7 Myths of Dieting

Losing weight can be a challenging goal, but there are strategies that can improve your chances.

Unfortunately, there are a lot of often-repeated ideas about dieting that just aren’t true. The good thing about exposing these myths is that the truth can make weight loss much easier.

Here are 7 myths about dieting that have been debunked.

1ST Myth: Weight Loss is Steady

When dieting, it might be confusing to see changes on the scale that happen just overnight. You might think you’re dieting correctly, but you then suddenly see that you’ve actually gained weight unexpectedly.

This is normal.

It happens because weight can fluctuate on many factors including:

  • Water weight: Humans can store over 20 pounds of pure water weight. This can be influenced by how much sodium you get in your diet, how hydrated you are, and how many carbohydrates you eat. In fact, in one day you can lose more than 3 pounds of just water.
  • Sleep: When we don’t get enough sleep the body starts to reduce levels of leptin. Leptin is the hunger blocking hormone that signals the brain to stop eating. Sleep deprivation can also produce the stress hormone cortisol, which tells the body to save energy, which then leads to weight gain.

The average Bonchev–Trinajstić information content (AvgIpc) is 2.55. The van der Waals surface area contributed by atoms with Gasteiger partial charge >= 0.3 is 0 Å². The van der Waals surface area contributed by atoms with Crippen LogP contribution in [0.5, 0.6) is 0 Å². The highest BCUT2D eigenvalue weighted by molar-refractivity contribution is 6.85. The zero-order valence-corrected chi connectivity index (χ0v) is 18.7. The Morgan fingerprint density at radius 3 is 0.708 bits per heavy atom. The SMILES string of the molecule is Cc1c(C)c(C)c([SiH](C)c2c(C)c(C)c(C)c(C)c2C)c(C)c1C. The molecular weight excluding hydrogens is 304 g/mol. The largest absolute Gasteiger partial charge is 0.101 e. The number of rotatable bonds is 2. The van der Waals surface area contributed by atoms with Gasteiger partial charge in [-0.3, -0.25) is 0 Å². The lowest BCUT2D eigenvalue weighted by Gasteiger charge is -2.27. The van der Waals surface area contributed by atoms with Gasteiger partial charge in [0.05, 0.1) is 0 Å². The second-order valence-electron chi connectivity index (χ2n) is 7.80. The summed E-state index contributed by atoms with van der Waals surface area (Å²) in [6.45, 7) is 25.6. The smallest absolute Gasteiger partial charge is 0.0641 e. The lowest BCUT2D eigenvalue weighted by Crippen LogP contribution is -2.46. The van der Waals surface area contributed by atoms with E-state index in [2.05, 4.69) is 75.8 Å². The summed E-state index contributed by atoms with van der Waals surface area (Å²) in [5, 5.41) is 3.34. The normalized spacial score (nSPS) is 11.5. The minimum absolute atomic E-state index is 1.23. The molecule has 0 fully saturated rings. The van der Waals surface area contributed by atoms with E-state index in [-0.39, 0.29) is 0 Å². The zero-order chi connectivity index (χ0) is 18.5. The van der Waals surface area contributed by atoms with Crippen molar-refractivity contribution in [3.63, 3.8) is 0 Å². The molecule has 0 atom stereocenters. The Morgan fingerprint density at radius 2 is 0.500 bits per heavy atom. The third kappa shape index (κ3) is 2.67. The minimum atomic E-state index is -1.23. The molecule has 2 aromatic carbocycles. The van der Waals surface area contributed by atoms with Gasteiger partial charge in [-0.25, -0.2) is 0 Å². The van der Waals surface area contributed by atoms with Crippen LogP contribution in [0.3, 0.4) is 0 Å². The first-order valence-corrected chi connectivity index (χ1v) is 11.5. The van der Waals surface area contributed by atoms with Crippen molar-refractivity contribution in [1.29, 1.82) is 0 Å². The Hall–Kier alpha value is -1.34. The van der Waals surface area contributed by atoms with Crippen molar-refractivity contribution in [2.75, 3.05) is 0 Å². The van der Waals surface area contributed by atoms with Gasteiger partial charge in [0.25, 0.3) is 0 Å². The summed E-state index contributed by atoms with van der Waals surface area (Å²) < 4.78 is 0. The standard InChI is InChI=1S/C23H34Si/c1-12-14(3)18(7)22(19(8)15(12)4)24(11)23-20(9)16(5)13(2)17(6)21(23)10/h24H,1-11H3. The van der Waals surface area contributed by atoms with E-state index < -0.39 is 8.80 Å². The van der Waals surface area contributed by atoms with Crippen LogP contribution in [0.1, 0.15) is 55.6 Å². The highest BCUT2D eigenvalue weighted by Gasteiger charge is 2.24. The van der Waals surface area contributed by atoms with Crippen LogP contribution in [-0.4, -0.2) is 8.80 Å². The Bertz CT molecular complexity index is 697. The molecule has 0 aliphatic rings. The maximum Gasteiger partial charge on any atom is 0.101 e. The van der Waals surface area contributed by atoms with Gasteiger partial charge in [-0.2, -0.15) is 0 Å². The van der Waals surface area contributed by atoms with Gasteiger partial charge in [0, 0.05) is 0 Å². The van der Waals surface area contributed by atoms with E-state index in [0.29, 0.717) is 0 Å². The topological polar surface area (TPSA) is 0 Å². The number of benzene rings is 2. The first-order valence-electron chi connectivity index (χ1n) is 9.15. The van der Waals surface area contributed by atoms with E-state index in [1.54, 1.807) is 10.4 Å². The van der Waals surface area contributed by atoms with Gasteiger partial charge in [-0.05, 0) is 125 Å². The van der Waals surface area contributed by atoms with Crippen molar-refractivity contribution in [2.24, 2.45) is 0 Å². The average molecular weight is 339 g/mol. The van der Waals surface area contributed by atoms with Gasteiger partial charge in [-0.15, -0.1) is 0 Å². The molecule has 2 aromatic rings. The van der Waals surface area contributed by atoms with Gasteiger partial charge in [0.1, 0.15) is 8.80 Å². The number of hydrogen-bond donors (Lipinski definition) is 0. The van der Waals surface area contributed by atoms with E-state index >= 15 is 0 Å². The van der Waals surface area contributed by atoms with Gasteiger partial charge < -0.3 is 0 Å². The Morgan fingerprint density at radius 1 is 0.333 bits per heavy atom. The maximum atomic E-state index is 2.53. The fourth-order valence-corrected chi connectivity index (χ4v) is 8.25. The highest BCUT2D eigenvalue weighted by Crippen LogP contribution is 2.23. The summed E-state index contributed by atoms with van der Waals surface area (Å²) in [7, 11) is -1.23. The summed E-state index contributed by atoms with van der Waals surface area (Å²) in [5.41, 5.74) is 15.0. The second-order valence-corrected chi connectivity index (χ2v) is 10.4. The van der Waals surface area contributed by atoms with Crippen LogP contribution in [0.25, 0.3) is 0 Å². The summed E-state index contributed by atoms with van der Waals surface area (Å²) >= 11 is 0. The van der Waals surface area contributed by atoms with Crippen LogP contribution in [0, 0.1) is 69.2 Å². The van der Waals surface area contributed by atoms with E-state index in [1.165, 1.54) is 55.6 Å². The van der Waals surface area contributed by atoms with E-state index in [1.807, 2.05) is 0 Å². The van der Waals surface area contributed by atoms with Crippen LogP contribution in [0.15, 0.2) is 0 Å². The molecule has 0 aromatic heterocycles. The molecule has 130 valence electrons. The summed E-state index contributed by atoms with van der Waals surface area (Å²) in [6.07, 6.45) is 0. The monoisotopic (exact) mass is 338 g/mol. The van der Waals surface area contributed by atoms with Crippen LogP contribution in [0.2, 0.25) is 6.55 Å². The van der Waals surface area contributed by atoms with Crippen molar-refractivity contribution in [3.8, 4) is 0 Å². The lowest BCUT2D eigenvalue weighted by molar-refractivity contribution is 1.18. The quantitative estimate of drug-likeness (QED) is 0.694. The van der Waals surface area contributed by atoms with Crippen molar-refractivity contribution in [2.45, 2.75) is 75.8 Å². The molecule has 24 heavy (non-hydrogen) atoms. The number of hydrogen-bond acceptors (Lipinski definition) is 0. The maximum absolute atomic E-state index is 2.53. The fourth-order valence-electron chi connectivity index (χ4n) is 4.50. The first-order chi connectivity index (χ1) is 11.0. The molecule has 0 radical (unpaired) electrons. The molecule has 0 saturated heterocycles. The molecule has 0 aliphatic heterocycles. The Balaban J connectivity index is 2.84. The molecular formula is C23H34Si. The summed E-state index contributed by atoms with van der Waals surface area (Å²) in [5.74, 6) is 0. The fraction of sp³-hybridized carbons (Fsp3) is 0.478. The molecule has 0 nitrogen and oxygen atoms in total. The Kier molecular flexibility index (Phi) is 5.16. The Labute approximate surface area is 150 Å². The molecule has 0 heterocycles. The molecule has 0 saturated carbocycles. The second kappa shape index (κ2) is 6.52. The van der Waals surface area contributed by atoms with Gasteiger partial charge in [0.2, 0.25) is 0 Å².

So if you suddenly start drinking less water, eating more sodium or carbohydrates, you might have an increase in weight that’s not fat, but water.

Also, if you’re stressed out or not sleeping well you’ll make it harder to lose weight by negatively changing your body’s biology.

2nd Myth: Calories Are All the Same

A calorie is what’s known as a unit of energy, meaning the body uses it to produce energy.

However, how the body uses the kinds of macronutrients that supply calories does affect your weight. In fact, the International, Journal for the Study of Obesity ran a study that showed:

“low-carbohydrate/high-protein diets are more effective… in reducing weight and cardiovascular disease”

This study shows how eating high amounts of protein is a lot more beneficial for weight loss than other macronutrients.

3rd Myth: You Have to Starve

It seems simple to see how eating fewer calories will always result in weight loss. While this is true, you don’t have to feel like you’re starving yourself to lose weight. This can derail your chances of having steady weight loss.

American Psychologist published a study that followed people on 1,200-calorie diets for 4 to 5 years. Once off the diet, people quickly regained all the weight they lost.

It’s much easier and better for you to just eat a sensible amount of calories while improving daily lifestyle choices.

4th Myth: Fat Makes you Fat

Getting rid of fats is not the best way to lose weight.

Though it’s believed that eating fats will add to body weight, a sensible amount of fats are good for weight loss. Take for example monounsaturated fats, the Mayo Clinic mentions how this fat:

“may also benefit insulin levels and blood sugar control”